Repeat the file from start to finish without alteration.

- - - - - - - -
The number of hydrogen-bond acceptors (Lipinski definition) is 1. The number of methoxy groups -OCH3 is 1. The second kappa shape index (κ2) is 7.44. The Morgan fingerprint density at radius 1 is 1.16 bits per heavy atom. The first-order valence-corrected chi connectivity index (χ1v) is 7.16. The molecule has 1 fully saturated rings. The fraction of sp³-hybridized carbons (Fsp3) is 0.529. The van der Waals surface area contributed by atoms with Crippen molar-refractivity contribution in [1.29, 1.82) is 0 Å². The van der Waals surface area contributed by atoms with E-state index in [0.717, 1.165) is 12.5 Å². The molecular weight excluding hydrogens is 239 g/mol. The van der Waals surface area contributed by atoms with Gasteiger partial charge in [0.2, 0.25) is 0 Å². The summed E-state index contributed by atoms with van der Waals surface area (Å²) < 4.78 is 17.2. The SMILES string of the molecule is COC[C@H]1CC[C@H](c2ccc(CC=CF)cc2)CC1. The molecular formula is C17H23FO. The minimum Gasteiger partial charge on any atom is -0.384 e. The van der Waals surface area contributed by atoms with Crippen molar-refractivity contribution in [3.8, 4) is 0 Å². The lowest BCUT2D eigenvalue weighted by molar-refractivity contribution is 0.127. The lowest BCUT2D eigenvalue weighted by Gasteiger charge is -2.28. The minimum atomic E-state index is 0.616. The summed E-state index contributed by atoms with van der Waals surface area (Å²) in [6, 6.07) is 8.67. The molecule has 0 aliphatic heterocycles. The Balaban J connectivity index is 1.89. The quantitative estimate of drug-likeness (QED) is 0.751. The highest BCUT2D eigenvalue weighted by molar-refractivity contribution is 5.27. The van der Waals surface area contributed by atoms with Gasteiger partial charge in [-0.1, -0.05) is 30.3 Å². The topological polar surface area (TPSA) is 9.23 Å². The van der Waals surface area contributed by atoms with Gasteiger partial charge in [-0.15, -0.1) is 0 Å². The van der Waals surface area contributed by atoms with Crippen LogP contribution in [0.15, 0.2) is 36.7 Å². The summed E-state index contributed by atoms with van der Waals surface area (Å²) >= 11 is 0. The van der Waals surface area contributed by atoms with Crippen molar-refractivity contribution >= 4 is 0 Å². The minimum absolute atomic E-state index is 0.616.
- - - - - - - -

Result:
The number of hydrogen-bond acceptors (Lipinski definition) is 1. The number of methoxy groups -OCH3 is 1. The second kappa shape index (κ2) is 7.44. The Morgan fingerprint density at radius 1 is 1.16 bits per heavy atom. The first-order valence-corrected chi connectivity index (χ1v) is 7.16. The molecule has 1 fully saturated rings. The fraction of sp³-hybridized carbons (Fsp3) is 0.529. The van der Waals surface area contributed by atoms with Crippen molar-refractivity contribution in [1.29, 1.82) is 0 Å². The van der Waals surface area contributed by atoms with E-state index in [0.717, 1.165) is 12.5 Å². The molecular weight excluding hydrogens is 239 g/mol. The van der Waals surface area contributed by atoms with Gasteiger partial charge in [0.2, 0.25) is 0 Å². The summed E-state index contributed by atoms with van der Waals surface area (Å²) < 4.78 is 17.2. The SMILES string of the molecule is COC[C@H]1CC[C@H](c2ccc(CC=CF)cc2)CC1. The molecular formula is C17H23FO. The minimum Gasteiger partial charge on any atom is -0.384 e. The van der Waals surface area contributed by atoms with Crippen molar-refractivity contribution in [3.8, 4) is 0 Å². The lowest BCUT2D eigenvalue weighted by molar-refractivity contribution is 0.127. The lowest BCUT2D eigenvalue weighted by Gasteiger charge is -2.28. The minimum atomic E-state index is 0.616. The summed E-state index contributed by atoms with van der Waals surface area (Å²) in [6, 6.07) is 8.67. The molecule has 0 aliphatic heterocycles. The Balaban J connectivity index is 1.89. The quantitative estimate of drug-likeness (QED) is 0.751. The highest BCUT2D eigenvalue weighted by molar-refractivity contribution is 5.27. The van der Waals surface area contributed by atoms with Gasteiger partial charge in [-0.1, -0.05) is 30.3 Å². The topological polar surface area (TPSA) is 9.23 Å². The van der Waals surface area contributed by atoms with Gasteiger partial charge in [-0.15, -0.1) is 0 Å². The van der Waals surface area contributed by atoms with Crippen LogP contribution in [0.15, 0.2) is 36.7 Å². The summed E-state index contributed by atoms with van der Waals surface area (Å²) >= 11 is 0. The van der Waals surface area contributed by atoms with Crippen molar-refractivity contribution >= 4 is 0 Å². The minimum absolute atomic E-state index is 0.616.